Formal campaigning was suspended due to the COVID-19 pandemic, and during an April 8 cabinet meeting held via video link President Ouattara hinted at a possible postponement of the election. Coulibaly’s death throws the political situation into more disarray.
Last month, Burkina Faso and Côte d’Ivoire jointly conducted Operation Comoé along their borders. They captured thirty-eight suspected terrorists, killed eight, and dismantled training camps. The operation reflects growing concern in these and other West African coastal states about a spillover of violent extremism and the need to prevent attacks from being staged in their territories.
But the spread of attacks isn’t the only problem terrorism brings, and these operations shouldn’t be the only way countries address it. They need to also focus on the factors that allow these groups to function. Extremists are increasingly tapping into a terrorist economy, using Benin, Côte d’Ivoire, Ghana, and Togo as sources or transit zones of funding and logistics.
Motorcycles are valuable to extremists because of their robustness and mobility through difficult terrain
Institute for Security Studies (ISS) research shows that livestock stolen in Burkina Faso, Mali, and Niger is sold in Benin, Côte d’Ivoire, and Ghana at below-market prices. The profits are ploughed back through the networks of accomplice dealers. Various accounts point to terrorists being among the armed groups funded by this illicit trade. They use the income to buy arms, fuel, motorcycles, and food.
Motorcycles are valuable to extremists because of their robustness and mobility through difficult terrain. They are also easy to maintain, light on fuel, and can carry more than one person for combat and combat support operations.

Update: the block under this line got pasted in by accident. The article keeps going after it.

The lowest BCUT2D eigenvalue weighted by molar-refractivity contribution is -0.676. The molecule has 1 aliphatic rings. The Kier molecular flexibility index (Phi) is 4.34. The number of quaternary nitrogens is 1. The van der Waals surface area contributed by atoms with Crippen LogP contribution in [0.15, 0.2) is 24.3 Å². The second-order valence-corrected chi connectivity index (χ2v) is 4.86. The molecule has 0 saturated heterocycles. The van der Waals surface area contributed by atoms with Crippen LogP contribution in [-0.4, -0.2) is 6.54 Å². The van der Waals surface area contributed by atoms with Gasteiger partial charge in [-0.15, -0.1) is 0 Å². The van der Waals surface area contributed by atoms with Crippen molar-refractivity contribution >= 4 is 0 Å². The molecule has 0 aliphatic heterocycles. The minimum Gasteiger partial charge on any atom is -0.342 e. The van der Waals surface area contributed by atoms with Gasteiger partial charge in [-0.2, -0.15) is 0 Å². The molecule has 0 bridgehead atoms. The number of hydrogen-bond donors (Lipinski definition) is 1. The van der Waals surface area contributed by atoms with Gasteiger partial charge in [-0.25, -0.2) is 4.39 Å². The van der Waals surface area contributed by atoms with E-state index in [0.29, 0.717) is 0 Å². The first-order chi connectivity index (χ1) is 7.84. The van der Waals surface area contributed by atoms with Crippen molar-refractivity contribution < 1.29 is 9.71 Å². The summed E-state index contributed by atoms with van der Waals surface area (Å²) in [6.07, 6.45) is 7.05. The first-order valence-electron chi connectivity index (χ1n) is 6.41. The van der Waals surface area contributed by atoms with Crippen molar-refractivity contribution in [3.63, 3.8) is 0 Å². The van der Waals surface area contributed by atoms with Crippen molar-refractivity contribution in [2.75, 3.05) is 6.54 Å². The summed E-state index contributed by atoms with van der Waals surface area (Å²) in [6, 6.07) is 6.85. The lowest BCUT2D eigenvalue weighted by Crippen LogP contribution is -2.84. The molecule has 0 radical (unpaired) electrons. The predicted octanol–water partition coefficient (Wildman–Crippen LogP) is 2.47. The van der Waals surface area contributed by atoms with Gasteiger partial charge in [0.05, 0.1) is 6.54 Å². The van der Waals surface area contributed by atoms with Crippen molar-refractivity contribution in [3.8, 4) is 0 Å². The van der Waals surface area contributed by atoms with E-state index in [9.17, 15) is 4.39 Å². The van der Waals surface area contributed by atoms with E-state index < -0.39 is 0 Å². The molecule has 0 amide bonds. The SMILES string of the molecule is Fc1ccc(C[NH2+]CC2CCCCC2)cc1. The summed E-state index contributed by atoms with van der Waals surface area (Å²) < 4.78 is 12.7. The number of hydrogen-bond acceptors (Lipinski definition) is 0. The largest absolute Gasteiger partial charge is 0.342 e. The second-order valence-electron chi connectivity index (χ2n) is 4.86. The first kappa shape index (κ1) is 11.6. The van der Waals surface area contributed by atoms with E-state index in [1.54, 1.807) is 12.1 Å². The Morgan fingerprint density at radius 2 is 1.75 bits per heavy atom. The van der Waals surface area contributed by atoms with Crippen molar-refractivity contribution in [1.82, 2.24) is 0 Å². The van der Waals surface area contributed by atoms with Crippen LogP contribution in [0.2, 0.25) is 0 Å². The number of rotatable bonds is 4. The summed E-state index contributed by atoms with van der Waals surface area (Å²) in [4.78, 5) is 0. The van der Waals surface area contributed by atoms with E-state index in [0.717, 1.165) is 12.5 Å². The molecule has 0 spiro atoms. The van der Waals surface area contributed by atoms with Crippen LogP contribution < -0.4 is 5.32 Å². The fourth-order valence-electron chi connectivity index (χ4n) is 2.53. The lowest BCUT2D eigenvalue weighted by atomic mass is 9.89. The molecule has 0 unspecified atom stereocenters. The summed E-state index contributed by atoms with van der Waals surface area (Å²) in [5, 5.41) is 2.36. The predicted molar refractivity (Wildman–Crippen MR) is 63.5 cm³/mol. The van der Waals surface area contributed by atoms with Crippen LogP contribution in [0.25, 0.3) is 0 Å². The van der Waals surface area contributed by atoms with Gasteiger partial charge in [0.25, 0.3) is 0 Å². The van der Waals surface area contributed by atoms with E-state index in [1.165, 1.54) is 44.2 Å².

The terrorist economy affects West Africa’s coastal states.
Many motorcycles found in Niger’s Tillabéry region are trafficked from Nigeria through the Togolese border town of Cinkassé and Burkina Faso’s Boucle du Mouhoun Region. Some are also trafficked from Togo to Burkina Faso, and a few are trafficked further to Niger.
Both Tillabéry and Boucle du Mouhoun are hot spots for violent extremism. Although groups may not be directly involved in trafficking, they gain access to goods through vendors or criminal entrepreneurs who organize their procurement.
Evidence is also emerging of extremists sourcing materials to make explosives from Ghana. Ghanaian officials say fertilizer, a key ingredient for improvised explosive devices, is smuggled in sizable quantities to Burkina Faso. Police frequently arrest smugglers and seize consignments in northern border towns such as Hamile, Kulungugu, and Namori.
In July 2019, Upper West Region minister Dr. Hafiz Bin Salih said Ghana had lost US$12 million to fertilizer smuggling from Ghana to neighboring countries the previous year. Although terrorist groups may not be directly involved in the smuggling, an apparent rise in availability of the material in Burkina Faso means increased access and affordability.
Also, a 2018 counter-terrorism operation in Ouagadougou’s Rayongo neighborhood led to the seizure of an electric cord for making improvised explosive devices which was traced to northern Ghana. This suggests the involvement of trafficking networks from Ghana’s north where artisanal and small-scale mining is a long-standing economic activity.
Interviewees told the ISS that the northern Ghanaian town of Dollar Power has many West African illegal miners, including Ivorian former rebels and Burkinabe nationals, and is known for armed robbery. In eastern Burkina Faso, gold from some mining sites controlled by violent extremist groups is purchased by buyers from Benin and Togo. This may be providing valuable funding to terror groups, although the scale is unclear.
Leaders of coastal states are preoccupied with preventing a southward spread of attacks. This informed the February 2017 meeting of the presidents of Benin, Burkina Faso, Côte d’Ivoire, Ghana, and Togo in Accra. They had called for an extraordinary Economic Community of West African States (ECOWAS) summit on terrorism, and launched the Accra Initiative in September that year.
Attacks in southern Burkina Faso, close to the borders with Benin, Côte d’Ivoire, Ghana, and Togo, have deepened concerns among counter-terrorism officials. At an ECOWAS extraordinary session held on September 14, 2019, in Ouagadougou, leaders also decried the spread of terrorism in the region, although there was no specific reference to coastal states.